5. Paris’s version of the international phenomenon known as Nuit Blancheis in early October, with events and parties going all night long. At my first Nuit Blanche, I saw a Cai Guo-Qiang fireworks show on the Seine, and it was spectacular, and none has been quite as good, but hope springs eternally.

6. So you’ll definitely need to leave Paris for the best Christmas markets — in my opinion, you’ll want to head east and not stop before you hit Strasbourg (even better, keep going all the way to Baden-Baden, my superior Christmas Market destination). The right Christmas market, in my opinion, is one of those rare things that’s as good as their press: cheerful, singular, and full of mulled wine. These are all excellent.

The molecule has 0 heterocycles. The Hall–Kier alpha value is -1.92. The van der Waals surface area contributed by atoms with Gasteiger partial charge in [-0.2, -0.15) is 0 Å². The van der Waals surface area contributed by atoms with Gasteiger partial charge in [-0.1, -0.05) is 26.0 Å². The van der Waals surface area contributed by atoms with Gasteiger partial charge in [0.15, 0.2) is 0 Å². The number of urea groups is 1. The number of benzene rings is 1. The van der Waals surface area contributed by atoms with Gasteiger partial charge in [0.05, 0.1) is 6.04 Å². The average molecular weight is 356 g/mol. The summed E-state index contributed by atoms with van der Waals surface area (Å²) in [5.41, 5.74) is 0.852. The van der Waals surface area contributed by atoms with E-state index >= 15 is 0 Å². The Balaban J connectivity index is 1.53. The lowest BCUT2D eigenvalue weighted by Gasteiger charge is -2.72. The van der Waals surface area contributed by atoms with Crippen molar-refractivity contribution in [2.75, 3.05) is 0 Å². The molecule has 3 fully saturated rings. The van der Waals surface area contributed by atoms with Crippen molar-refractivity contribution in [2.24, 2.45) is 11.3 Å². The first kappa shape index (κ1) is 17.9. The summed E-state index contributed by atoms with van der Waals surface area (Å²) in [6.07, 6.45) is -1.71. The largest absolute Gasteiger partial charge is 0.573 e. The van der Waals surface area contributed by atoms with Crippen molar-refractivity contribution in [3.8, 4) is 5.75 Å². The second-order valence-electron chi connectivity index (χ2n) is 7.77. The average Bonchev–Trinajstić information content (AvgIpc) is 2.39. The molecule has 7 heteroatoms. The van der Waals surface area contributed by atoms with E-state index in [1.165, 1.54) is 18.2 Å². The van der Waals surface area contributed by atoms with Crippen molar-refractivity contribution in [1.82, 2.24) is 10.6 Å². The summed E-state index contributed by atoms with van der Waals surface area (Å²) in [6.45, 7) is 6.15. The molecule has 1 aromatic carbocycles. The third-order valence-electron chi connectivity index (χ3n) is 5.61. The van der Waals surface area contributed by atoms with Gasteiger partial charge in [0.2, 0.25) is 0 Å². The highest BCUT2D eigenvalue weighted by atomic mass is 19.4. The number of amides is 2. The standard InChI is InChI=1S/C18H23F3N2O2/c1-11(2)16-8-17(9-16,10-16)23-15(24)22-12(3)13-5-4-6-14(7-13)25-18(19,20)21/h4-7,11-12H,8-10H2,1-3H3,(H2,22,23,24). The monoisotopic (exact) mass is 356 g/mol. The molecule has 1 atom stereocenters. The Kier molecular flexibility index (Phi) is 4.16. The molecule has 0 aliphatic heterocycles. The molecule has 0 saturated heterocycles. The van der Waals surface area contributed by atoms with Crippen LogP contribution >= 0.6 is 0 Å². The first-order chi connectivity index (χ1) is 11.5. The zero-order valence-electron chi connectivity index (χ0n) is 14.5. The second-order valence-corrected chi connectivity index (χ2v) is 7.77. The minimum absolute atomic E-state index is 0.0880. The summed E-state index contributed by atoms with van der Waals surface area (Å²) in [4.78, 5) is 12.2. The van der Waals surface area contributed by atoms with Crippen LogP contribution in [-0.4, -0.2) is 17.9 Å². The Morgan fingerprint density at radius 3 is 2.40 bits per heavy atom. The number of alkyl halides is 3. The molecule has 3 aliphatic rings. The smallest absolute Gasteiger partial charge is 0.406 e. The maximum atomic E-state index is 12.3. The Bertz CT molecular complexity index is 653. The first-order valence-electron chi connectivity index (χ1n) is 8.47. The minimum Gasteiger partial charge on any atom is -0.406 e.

What to do in Paris: Cafés and Bars

This is a highly personal list of my favorite cafés and bars: Your list, surely, will be different from mine, not least because mine is largely dependent on including options only within a five-minute walk of where I’ve lived. Rule: It is the rare cafés that offers food equal to the pleasures of sitting outside with a glass of wine; it is perhaps unfair of us to expect a café to do the work of a restaurant. Choose wisely (or go on a full stomach, or with reservations for dinner afterward).

1. There are so many cafés on Ile Saint-Louis (my first Paris home, on my second time in Paris), but for whatever reason I always seem to end up at this one (I literally had to Google the name: La Brasserie de l’Ile Saint-Louis) — most likely because it has a very sunny view of Ile de la Cité.